2. mjfrombuffalo says:

    For all you know, what you envision is/has already happened. In many communities, there’s Preventive and Protective programs that aim to monitor kids who can remain at home while monitoring that they remain safe. This could be a one-off situation (babysitter who was supposed to show didn’t, or left, for example) or a caring parent who needs education on how old a child can be before being left alone. In either case, CPS may open an investigation and recommend services while the child remains at home unless more high-risk factors are found.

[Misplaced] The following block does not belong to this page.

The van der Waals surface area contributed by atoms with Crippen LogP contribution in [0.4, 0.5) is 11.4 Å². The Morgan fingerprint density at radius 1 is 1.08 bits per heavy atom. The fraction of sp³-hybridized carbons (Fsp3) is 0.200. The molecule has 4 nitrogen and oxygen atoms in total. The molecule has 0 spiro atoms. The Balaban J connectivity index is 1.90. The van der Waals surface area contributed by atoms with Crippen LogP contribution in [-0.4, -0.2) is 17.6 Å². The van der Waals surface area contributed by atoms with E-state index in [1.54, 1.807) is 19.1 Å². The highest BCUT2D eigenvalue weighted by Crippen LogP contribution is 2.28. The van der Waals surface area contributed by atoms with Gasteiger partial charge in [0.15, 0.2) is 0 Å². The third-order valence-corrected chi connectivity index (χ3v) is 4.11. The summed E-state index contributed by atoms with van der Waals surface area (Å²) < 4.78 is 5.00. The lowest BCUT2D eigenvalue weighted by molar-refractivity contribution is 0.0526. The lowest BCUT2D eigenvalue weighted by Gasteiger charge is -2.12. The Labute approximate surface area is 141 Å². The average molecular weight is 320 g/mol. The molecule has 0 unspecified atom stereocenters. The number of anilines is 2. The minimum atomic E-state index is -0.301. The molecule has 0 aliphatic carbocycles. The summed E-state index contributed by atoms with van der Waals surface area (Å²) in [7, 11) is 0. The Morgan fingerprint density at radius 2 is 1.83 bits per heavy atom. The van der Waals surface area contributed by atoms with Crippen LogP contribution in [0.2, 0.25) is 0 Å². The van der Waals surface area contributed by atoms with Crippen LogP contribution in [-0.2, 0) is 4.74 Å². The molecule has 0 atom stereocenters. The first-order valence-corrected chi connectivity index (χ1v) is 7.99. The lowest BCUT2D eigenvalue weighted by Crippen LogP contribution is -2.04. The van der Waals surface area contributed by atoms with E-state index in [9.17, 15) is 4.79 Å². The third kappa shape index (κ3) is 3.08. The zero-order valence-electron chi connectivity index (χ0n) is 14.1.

I think the biggest barrier that keeps people from calling CPS when a child is at risk is the perception it’s all or nothing – either the child will be taken to foster care, or the child will be left at home with no monitoring or services for the family. It’s not all or nothing, there are services available to educate the parents, help the parents access resources they may need, and keep the child with the family while these services are being accessed.

Leave a Reply

Fill in your details below or click an icon to log in: Logo

You are commenting using your account. Log Out / Change )

Twitter picture

You are commenting using your Twitter account. Log Out / Change )

Facebook photo

You are commenting using your Facebook account. Log Out / Change )

Google+ photo

You are commenting using your Google+ account. Log Out / Change )

Connecting to %s